Designing a next generation free-flying autonomous robot [see Figure 1], scheduled to be deployed on the International Space Station (ISS) in 2017, is no trivial task. The NASA Astrobee will serve as a robotic assistant to offload routine, repetitive, but long-duration and CPU-intensive tasks  and replace a legacy and older free-flying robot.
Challenges in building the Astrobee avionics
The Astrobee has subsystems for structure, propulsion, power, guidance, navigation and control (GN&C), command and data handling (C&DH), thermal control, communications, docking mechanism, and a perching arm . As seen in the block diagram in Figure-2 , the avionics provides computation and communication resources for the Astrobee. The three compute platforms are the low- [LLP], mid- [MLP], and high-level-processor [HLP], which are configured to perform specific functions.
The bake-off to pick the right compute platform
Choosing an appropriate compute platform is the most critical part of designing the avionics. Particularly since the new stuff will replace an ageing workhorse in the ISS, it must be upgradeable, and reliably serve for several years ahead. So the engineers at NASA Ames ran a thorough analysis that compared commercial compute platforms (SOMs and SBCs) from six different vendors. The following were their requirements: 
- Compute power: The MLP runs vision-based mapping and navigation algorithms, which requires high-end processing capability.
- Software development cost: The MLP runs the Robot Operating System (ROS) package on a Linux OS and hence compute modules that support this requirement along with appropriate device drivers was critical.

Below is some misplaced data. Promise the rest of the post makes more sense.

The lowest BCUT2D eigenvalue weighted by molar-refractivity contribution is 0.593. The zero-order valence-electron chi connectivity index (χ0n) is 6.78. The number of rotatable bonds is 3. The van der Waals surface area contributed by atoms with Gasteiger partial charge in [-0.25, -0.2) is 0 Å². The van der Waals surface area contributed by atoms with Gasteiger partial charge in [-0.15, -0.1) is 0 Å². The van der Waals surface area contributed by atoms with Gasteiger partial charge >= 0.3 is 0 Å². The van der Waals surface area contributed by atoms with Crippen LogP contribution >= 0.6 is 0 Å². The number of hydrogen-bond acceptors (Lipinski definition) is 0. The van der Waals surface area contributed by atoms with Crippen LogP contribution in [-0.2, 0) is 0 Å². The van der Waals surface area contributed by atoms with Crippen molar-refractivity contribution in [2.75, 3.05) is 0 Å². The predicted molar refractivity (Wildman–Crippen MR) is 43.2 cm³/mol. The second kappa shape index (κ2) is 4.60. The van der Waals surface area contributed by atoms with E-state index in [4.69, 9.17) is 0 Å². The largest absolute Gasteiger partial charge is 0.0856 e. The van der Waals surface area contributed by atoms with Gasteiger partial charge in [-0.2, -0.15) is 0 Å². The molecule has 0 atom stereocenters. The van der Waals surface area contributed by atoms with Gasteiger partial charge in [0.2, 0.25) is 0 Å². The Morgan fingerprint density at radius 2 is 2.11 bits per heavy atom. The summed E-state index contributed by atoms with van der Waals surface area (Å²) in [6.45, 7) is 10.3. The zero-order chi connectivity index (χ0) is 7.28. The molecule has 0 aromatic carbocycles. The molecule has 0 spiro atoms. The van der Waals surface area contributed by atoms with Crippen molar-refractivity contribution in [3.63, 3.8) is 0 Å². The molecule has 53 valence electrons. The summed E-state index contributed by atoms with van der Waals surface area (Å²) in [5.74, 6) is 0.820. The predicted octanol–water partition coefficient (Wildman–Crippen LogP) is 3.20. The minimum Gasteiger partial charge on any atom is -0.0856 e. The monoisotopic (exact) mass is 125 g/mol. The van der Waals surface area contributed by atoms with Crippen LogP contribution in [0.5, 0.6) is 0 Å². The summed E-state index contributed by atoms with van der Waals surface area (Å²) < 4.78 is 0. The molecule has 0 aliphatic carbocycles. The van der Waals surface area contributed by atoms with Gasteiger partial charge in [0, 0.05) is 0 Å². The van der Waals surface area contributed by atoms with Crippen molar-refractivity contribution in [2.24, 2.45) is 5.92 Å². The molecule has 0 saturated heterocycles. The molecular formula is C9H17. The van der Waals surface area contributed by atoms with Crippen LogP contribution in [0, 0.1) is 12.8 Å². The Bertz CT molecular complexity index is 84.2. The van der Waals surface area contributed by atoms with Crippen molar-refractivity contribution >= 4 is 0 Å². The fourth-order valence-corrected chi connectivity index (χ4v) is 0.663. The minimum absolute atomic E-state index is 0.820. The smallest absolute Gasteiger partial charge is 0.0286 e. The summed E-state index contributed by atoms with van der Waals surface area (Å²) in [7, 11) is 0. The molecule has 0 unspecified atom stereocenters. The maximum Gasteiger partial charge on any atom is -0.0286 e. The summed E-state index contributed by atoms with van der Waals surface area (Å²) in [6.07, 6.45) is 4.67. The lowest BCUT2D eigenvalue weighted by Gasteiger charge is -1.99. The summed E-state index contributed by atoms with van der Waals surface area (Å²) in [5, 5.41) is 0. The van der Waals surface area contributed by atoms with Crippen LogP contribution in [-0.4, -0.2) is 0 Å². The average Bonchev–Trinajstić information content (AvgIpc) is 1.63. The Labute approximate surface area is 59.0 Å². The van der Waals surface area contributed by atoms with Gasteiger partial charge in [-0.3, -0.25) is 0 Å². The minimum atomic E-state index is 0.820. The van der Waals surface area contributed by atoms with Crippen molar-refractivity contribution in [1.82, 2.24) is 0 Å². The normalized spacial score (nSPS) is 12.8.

- Hardware development cost: Off-the-shelf compute platforms that offer plug-and-play capabilities get better scores.
- Modularity: Crews on the ISS should be able to swap these modules effortlessly should a failure occur or an upgrade is required. SOMs with edge connectors got a higher score since no wires and nuts/bolts needed to be operated.
- Connectivity: Ethernet, I2C, SPI, USB 2.0, and WiFi are basic requirements for the MLP to communicate with the LLP, HLP, and external devices.
- Power consumption: Depending on use-cases, the Astrobee must be able to run on batteries upwards of 9 hours. Lower the power consumption, better the score.
Results from the bake-off to pick the right compute platforms for the Astrobee
Nine products from six independent vendors were analyzed in a bake-off. The Inforce 6501 Micro SOM came in a clear winner with an overall score of 3.14 (see results in Table-1 below), beating some well-known names/vendors out there. The Inforce 6501 Micro SOM scored high marks for computing power, modularity, software development cost, and communications. Based on these results, the NASA Ames Intelligent Robotics Group decided to use the Inforce 6501™ Micro SOM for both the MLP and the HLP on the Astrobee.
Other factors that pitched the Inforce 6501 Micro SOM to the top spot were:
- Qualcomm Snapdragon 805 processor (APQ8084) with quad-core 2.7GHz CPUs and heterogeneous compute that includes Hexagon DSP, Adreno GPU and dual ISPs enabling streaming of 1080p HD and H.264 encoded video to the ground
- Support for Linux (Ubuntu) and ROS–this is the first known port of ROS on the Qualcomm Snapdragon 805 processor (APQ8084) platform.
- Readily available camera (4K HD capable ACC-1H30) and display (4” ACC-1B10) accessories and associated device drivers to run on an Android OS (for the HLP).
- Tiny form-factor (28mm x 50mm) and cross-compatibility with a common carrier board design makes it easily swappable and upgradeable to newer Snapdragon modules in the future.
If your embedded design has multiple compute-intensive applications such as high-megapixel camera based image processing, navigation, motor control for robotic arms, and need additional headroom with heterogeneous compute resources, look no further than the proven Inforce 6501 Micro SOM or its successor, the upcoming Inforce 6601 Micro SOM.
All photos courtesy of NASA Ames Research Center publications—see below.
 Astrobee: Developing a Free Flying Robot for the International Space Station— a paper published for the American Association of Aeronautics and Astronautics
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